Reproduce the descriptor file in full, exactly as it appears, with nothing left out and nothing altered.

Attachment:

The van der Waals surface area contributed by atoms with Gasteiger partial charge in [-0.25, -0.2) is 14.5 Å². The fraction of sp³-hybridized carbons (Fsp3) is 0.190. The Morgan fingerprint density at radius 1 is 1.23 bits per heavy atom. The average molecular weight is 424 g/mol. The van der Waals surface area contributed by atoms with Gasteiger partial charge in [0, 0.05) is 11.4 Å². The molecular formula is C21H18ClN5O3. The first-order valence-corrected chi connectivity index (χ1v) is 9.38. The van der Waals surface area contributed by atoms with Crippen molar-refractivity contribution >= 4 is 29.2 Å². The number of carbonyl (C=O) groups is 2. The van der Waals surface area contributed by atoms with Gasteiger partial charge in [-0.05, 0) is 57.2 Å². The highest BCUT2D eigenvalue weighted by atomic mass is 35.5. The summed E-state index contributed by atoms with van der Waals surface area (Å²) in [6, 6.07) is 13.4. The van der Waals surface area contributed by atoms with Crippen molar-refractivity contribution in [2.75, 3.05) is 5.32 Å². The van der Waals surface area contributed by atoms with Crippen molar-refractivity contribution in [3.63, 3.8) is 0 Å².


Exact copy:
The van der Waals surface area contributed by atoms with Gasteiger partial charge in [-0.25, -0.2) is 14.5 Å². The fraction of sp³-hybridized carbons (Fsp3) is 0.190. The Morgan fingerprint density at radius 1 is 1.23 bits per heavy atom. The average molecular weight is 424 g/mol. The van der Waals surface area contributed by atoms with Gasteiger partial charge in [0, 0.05) is 11.4 Å². The molecular formula is C21H18ClN5O3. The first-order valence-corrected chi connectivity index (χ1v) is 9.38. The van der Waals surface area contributed by atoms with Crippen molar-refractivity contribution >= 4 is 29.2 Å². The number of carbonyl (C=O) groups is 2. The van der Waals surface area contributed by atoms with Gasteiger partial charge in [-0.05, 0) is 57.2 Å². The highest BCUT2D eigenvalue weighted by atomic mass is 35.5. The summed E-state index contributed by atoms with van der Waals surface area (Å²) in [6, 6.07) is 13.4. The van der Waals surface area contributed by atoms with Crippen molar-refractivity contribution in [2.75, 3.05) is 5.32 Å². The van der Waals surface area contributed by atoms with Crippen molar-refractivity contribution in [3.63, 3.8) is 0 Å².